Latest Cirrus parachute pull


According to a report on, a Cirrus crashed yesterday near Montgomery County Airport. The pilot, who was the only person on board, survived the crash thanks to the Cirrus’s CAPS parachute. As of March 2009, the CAPS has been activated 14 times with 27 survivors and 1 fatalities, according to the Cirrus Owners and Pilots Association.

I’m a Cirrus pilot myself and sometimes I think of the parachute as a bit of a gimmick – something to make passengers feel safer in a single-engine aircraft – but these results are a useful reminder that it is a serious safety device.

I spent a very happy afternoon last year at RGV Aviation in Gloucestershire Airport crawling all over dismantled SR-22s with one of their mechanics. It’s fascinating to see how planes are put together and how all the components interact and much better than trying to read the manual and visualise it. One of my strongest memories was how very small the parachute seemed. It’s smaller than a hiker’s backpack when stowed.

Hat tip Rob Mark at Jetwhine (via twitter).

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7 Responses to Latest Cirrus parachute pull

  1. martijn moret March 16, 2009 at 09:16 #

    Oops, when I read the article it says: "A witness who talked with the pilot says the door popped open. He says when the pilot tried to secure the door that's when he deployed the parachute."

    I hope it did not crash because of the chute. Nevertheless, the pilot survived of course, which is most important. Always a pity to see a beautiful plane in such condition. 🙁

    • Matthew Stibbe March 16, 2009 at 09:24 #

      I read that too but it sounds implausible to me for two reasons: 1) the doors on the Cirrus stay shut even if they unlatch in flight because of the air flow. I've had this happen to me and all I did was do a circuit, land and shut the door properly. No drama. Certainly no need to pull the chute. 2) It is very hard to imagine how you could be holding the door AND pull the chute at the same time. The chute needs a very strong downward pull from the ceiling which I think would be difficult with one hand on the door.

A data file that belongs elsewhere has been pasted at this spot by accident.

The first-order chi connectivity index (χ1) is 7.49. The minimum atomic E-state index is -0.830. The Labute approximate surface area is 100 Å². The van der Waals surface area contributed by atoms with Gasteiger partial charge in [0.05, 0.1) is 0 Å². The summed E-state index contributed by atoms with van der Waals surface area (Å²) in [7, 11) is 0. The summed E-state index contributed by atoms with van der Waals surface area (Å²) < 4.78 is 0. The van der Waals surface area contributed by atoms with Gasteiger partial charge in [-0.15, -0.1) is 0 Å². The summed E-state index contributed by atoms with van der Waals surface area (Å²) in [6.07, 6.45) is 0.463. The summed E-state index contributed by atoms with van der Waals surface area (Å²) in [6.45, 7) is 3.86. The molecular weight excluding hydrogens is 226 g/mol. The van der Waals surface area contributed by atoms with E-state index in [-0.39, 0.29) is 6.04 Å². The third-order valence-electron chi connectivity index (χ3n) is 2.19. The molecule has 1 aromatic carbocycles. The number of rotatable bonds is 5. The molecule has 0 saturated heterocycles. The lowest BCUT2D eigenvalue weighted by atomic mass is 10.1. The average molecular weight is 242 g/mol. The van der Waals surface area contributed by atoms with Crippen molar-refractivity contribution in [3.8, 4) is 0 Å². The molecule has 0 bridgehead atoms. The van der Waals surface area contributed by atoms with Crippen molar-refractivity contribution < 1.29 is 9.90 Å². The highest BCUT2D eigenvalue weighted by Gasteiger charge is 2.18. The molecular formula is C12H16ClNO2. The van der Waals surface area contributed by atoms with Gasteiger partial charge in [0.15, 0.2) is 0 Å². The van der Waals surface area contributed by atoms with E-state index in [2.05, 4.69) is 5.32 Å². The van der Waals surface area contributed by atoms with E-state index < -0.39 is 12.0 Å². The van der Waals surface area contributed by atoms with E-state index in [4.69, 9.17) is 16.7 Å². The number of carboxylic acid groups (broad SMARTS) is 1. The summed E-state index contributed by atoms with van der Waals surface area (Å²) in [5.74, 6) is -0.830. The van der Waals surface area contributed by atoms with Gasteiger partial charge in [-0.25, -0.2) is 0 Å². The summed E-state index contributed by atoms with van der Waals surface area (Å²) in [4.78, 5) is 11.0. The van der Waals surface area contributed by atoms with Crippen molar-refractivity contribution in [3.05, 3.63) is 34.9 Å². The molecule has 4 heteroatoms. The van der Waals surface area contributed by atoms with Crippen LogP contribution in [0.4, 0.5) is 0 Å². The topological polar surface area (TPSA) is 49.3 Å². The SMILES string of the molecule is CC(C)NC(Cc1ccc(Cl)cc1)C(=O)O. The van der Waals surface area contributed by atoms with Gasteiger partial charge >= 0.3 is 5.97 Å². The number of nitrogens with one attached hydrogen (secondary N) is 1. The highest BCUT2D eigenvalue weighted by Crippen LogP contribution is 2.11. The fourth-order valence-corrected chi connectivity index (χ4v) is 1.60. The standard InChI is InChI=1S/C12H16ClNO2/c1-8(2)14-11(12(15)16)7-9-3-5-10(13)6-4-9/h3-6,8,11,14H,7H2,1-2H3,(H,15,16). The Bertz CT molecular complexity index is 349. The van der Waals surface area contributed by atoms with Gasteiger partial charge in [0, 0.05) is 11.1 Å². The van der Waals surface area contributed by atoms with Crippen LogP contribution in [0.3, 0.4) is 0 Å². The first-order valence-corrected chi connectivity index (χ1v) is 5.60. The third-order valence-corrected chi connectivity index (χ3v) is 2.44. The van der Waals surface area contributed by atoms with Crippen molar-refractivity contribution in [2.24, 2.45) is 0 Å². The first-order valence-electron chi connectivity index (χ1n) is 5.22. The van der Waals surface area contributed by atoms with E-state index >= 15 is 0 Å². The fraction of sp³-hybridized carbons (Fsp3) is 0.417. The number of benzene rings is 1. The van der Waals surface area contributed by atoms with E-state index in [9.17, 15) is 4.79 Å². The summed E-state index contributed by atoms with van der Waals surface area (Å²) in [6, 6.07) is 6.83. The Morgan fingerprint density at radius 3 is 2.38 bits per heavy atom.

2. martijn moret March 17, 2009 at 08:46 #

    Door in flight should be no problem indeed. My CFI once showed how to use it (in a C152) as an alternative aileron 😉 . I would certainly not let a door distract my flying.

    Where is the handle of the chute; in the middle of the ceiling? Is it possible he wanted to lock the door properly and using the chute-handle to hold himself with one hand and try to lock the door with the other? That would not be very wise, but who knows….. maybe he was never shown to not pay attention to the door.

  3. Matthew Stibbe March 17, 2009 at 08:53 #

    The chute handle is in the ceiling between the P1 and P2 seats. You have to pull it down, then extend it, then pull it very hard in a long arc to activate it. It's hard to believe anyone activated the parachute without meaning to. You couldn't do it just by leaning against it or using it as leverage to shut the door (which wouldn't work anyway because of the angles). I think this "secure the door" reportage is just misleading. It just doesn't sound like something that is either possible or plausible.

  4. martijn moret March 21, 2009 at 08:16 #

    More info (non-official off course)

    "The pilot reported that the door was not fully secure as the airplane lifted off," Schiada said. "As he entered the cloud layer, the door

  5. Matthew Stibbe March 21, 2009 at 08:23 #

    It sounds to me that he got distracted by the door opening, tried to shut it, decided to return to the airport and got confused by all this and going in and out of cloud.

    I guess I was lucky that when the door popped open on me it was a beautiful clear day and I was on a VFR flight. But it's good to remember that Cirrus doors stay shut in the slip stream so while the noise is distracting, you can leave them alone and concentrate on flying.

    It's the old thing, isn't it? Aviate, navigate, communicate. Then shut the door.

  6. Stephen Wilson April 17, 2009 at 22:53 #

    Dead pilots dont lie.  NTSB reports show Cirrus planes advertised with a safety parachute are three times more deadly than their aluminum rival without.

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